Four days ago in The sorrows of young Denny McNamara beneath the unbearable lightness of being blindsided, we noted that there had been a number warnings that the Ag and Environment budget bill might be vetoed for the bad policy changes being crammed into the environment side of the measure.
That being the case, it stretched belief when Representative Denny McNamara (R-Hastings) claimed that the Governor's veto "blindsided" him. However, information has emerged that may explain McNamara's hurt feelings.
We learn in Special session could happen as early as next week — if leaders agree soon, a post by David Montgomery and Rachel Stassen-berger that Senate Majority Leader Bakk is saying that he warned Daudt that McNamara's radical agenda might well get the whole ginormous bill rejected:
Bakk said, in the waning hours of the regular session’s end on May 18, he warned Daudt that the environmental measure, which also contained language strengthening the state’s water protection zones and avian flu recovery provision for farmers, may be headed to a veto.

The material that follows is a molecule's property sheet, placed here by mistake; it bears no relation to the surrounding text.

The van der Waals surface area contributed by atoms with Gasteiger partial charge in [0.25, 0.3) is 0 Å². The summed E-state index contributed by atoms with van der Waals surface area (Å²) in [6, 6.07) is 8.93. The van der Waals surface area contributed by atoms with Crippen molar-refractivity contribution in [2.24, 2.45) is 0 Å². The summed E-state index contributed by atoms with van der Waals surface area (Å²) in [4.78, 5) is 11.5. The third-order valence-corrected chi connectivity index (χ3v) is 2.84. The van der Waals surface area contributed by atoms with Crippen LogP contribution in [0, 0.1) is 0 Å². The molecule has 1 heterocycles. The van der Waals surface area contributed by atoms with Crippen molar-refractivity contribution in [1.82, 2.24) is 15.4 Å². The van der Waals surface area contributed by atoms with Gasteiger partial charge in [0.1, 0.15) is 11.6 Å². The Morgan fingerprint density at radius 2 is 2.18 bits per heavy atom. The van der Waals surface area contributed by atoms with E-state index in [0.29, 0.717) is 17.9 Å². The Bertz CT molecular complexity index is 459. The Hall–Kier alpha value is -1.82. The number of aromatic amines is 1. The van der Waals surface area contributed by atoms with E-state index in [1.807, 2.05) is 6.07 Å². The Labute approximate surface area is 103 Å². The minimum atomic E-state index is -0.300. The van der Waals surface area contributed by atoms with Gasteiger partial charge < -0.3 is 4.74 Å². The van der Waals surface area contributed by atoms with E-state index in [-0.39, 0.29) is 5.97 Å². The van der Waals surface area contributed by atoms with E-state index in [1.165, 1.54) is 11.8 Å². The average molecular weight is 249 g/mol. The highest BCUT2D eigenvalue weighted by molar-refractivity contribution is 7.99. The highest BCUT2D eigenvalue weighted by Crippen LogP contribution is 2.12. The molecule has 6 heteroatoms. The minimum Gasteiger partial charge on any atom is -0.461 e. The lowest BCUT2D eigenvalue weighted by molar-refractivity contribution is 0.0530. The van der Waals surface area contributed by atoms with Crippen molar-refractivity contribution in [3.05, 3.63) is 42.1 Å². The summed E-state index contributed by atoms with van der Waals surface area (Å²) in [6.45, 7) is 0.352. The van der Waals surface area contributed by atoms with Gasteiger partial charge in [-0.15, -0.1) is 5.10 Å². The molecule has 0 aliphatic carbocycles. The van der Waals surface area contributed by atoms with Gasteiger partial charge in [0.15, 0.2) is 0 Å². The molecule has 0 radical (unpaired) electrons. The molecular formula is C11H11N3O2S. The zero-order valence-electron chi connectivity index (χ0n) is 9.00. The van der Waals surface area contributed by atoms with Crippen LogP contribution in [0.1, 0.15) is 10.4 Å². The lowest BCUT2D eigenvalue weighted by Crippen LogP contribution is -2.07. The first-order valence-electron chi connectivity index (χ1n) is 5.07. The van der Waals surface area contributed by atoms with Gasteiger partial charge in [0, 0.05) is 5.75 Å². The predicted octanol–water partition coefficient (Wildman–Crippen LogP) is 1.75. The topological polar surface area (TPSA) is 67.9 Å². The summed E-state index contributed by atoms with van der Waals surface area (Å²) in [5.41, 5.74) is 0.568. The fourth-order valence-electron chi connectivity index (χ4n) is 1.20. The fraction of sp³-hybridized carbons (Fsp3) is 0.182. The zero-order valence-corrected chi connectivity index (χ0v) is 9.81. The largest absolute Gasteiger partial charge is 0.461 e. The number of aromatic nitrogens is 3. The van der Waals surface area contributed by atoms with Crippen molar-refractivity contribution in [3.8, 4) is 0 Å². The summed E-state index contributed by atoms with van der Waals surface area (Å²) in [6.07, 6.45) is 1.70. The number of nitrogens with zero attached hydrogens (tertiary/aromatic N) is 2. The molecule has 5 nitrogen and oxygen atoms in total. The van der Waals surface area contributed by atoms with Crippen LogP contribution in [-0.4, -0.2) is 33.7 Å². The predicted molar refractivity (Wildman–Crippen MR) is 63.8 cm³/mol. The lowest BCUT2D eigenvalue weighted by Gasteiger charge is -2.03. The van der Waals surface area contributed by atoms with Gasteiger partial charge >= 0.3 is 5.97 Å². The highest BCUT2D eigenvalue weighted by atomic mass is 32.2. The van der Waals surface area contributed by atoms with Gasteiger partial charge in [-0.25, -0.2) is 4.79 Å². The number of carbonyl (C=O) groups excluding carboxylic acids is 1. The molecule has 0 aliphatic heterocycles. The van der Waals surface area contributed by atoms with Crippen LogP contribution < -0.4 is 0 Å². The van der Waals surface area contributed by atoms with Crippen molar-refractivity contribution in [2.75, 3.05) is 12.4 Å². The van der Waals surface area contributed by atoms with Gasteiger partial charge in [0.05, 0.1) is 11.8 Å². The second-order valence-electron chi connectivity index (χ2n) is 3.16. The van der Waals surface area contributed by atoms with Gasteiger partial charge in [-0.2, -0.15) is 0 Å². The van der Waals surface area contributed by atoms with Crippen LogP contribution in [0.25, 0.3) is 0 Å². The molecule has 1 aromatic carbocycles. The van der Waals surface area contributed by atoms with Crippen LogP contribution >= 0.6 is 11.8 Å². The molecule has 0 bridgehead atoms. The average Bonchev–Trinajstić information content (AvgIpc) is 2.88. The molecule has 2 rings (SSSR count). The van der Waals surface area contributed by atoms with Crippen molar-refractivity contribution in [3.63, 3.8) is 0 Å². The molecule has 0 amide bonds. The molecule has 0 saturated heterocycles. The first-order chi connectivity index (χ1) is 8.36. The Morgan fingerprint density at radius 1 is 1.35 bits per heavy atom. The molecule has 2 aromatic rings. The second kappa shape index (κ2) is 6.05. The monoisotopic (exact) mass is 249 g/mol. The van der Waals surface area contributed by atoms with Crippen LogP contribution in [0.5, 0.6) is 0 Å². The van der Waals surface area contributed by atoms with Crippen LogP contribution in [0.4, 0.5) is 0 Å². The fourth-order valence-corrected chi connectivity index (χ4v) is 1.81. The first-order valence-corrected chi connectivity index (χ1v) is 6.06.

“I had told the speaker over those last few days that the environment bill especially that (those) poison pill provisions one on top of another is going to create a potential veto,” Bakk said. Daudt on Wednesday acknowledged that warning.
But the measure ended up including those provisions — so many that Bakk told Daudt that he would have to get Senate Republicans to vote for the bill because so many Democrats would not. In the end only 11 Senate Democrats voted for the measure. All the chamber’s 26 Republicans supported it.
It really was a terrible thing for Speaker Daudt to do to Representative McNamara. As leader of the House Republican Caucus, he really ought to have let the Hastings Republican know that his bill was heading for trouble.
Daudt shouldn't blindside his committee leaders like this.
Photo: Bakk and Daudt, whom Bakk so warned this veto was going to happen. At this point, we're not sure how nice a timeline of GOP statements about whether they were warned about the possibility of a veto might look. Or a close examination of the disgust within Bakk's own caucus at the Majority Leader's greenlighting the doomed deals. Perhaps avoiding special interest-favored sneak attacks on environmental might help when creating narratives in the future.
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